Beliefs and behaviors are constantly changing due to economic and social developments in today’s world. Factoring the pandemic, labor challenges and rising inflation, companies spend and evaluate projects differently. You must optimize the supply chain to meet the changing needs of current and future markets.
The manufacturing arena is facing many challenges. Some of these include demand and supply inconsistency, extended response times and quality communication between partners. In normal circumstances, you can miss out on important conversations when not communicating about procurement and supply issues. But now, more than ever, you not only must make yourself available, but you also must make yourself virtually present.
As We Covered in Part 1 of this Series: What we now refer to as customer experience (CX) enables the collective result of every interaction a business has with its customers to be seamless, such as the interactions between and manufacturer (OEM) and distributor. Because in most cases the manufacturer’s customer is the distributor, data sharing is imperative to their mutual success. Leveraging a CX platform allows for the development and implementation of points of contact, or “touchpoints”. A CX platform monitors those touchpoints for their individual performance in order to constantly improve them, measuring the weight of importance of each, creating, and continuously adjusting the relevant hierarchy of communications.
With the demands of today’s just-in-time expectations and global markets the manufacturer—distributor relationship is wholly interdependent. Without manufacturers, distributors would have nothing to sell - without distributors, manufacturers would struggle getting their products to customers. The relationship between producer and wholesaler/distributor has existed since the agricultural revolution when farmers provided produce and blacksmiths made hardware. They sold their products at the town grocer and agricultural implements & mechanics’ tools shops (today’s hardware stores) who then sold those products to consumers.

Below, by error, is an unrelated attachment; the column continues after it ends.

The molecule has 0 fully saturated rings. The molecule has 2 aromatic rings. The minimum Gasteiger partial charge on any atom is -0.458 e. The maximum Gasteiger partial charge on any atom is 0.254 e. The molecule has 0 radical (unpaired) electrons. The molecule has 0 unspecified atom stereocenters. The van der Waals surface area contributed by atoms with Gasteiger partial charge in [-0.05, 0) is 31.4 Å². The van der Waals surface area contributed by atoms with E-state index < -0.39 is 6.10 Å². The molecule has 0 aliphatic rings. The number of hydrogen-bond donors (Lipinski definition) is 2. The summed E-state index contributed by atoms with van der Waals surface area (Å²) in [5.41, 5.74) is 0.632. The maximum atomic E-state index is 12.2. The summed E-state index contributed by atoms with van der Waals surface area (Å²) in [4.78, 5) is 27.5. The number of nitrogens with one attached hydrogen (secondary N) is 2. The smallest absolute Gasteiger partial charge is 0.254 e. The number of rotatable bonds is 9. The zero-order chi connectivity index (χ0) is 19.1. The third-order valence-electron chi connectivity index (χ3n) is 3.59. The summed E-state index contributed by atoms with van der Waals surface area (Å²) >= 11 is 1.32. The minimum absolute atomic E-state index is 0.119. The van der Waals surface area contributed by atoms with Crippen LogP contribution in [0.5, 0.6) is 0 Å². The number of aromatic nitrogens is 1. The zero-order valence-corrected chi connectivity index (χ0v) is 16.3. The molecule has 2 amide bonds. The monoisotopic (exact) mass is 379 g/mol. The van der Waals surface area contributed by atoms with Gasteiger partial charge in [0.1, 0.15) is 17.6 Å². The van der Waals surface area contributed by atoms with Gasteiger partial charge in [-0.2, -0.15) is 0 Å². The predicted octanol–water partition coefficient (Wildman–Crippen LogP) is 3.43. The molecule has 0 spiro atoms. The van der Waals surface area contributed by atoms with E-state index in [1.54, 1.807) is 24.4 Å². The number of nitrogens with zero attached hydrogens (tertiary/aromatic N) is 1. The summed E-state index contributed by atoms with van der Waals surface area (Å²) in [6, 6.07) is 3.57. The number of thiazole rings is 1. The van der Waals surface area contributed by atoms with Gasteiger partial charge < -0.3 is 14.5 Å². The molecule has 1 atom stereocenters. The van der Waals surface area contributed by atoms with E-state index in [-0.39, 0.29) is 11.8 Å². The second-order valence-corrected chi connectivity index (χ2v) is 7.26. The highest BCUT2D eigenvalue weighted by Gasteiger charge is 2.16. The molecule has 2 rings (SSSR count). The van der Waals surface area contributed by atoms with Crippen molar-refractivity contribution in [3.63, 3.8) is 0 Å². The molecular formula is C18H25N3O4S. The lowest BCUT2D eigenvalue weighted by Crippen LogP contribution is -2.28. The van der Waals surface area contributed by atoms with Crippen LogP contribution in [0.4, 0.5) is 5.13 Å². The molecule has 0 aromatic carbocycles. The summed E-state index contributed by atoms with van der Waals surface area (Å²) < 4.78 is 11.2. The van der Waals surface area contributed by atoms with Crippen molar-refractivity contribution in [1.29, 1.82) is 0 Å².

Historically when we think of supply chains, we envision routine and predictable procedures that bring product from point A to point B. It’s a perfect and dependable cycle that never ends. Until now. The impact of COVID-19 on supply chains caused unprecedented shutdowns resulting in a break in logistics and supply chain management, such as creating bottlenecks in global supplies.
Distributed Manufacturing Gives Control to the Parent Organization & Helps Local Economies
Localized manufacturers with their own designers, manufacturing engineers and labor force create an interconnected ecosystem that encourages development and growth of the local economy. This ultimately provides for Democratization of Technology by becoming more accessible to the local economy and its supply chain. New technologies and improved user experiences empower organizations to more readily access and use technological advancements in products and services.
A Distributed Manufacturing Model: Flexibility, Higher Quality & More Cost Effective
Implementing distributed manufacturing allows a company to take advantage of local resources and become leaner and more adept in product development for the particular region’s needs and get product to market much faster.
Conventional Manufacturing & Distribution
For example, consider XYZ Company located in Pittsburgh, Pennsylvania who makes valves used primarily in the oil & gas market and conducts conventional manufacturing and distribution methods. They employ leading engineers in the design and development of fluid handling products. They perform final assembly of their products at the Pittsburgh headquarters, yet utilize subcontractors for parts and components located in the Asia. These subcontractors employ cheap labor to produce the valve components designed by engineers in Pittsburgh. The components are produced and then shipped to America where they are inspected and any out-of-spec product is rejected and returned. Without the control of localized manufacturing of all necessary components, the Pittsburgh valve manufacturer can incur more costs and slower lead times. This cuts into their mar
Advantages of Distributed Manufacturing
Historically manufacturers own and operate a dedicated factory and develop or leverage existing supply chains to meet the needs of their customers. Consider a manufacturer located in Cincinnati, Ohio. They are in an ideal location for logistical distribution throughout the Midwestern and perhaps Southern United States. They have dozens of their own dedicated distributors and operate through other independent distributors. Traditionally this model has helped them to be a strong player in a large geographic footprint, yet they find it difficult to be competitive in the Northeast or Western U.S., and prohibited from being competitive internationally.
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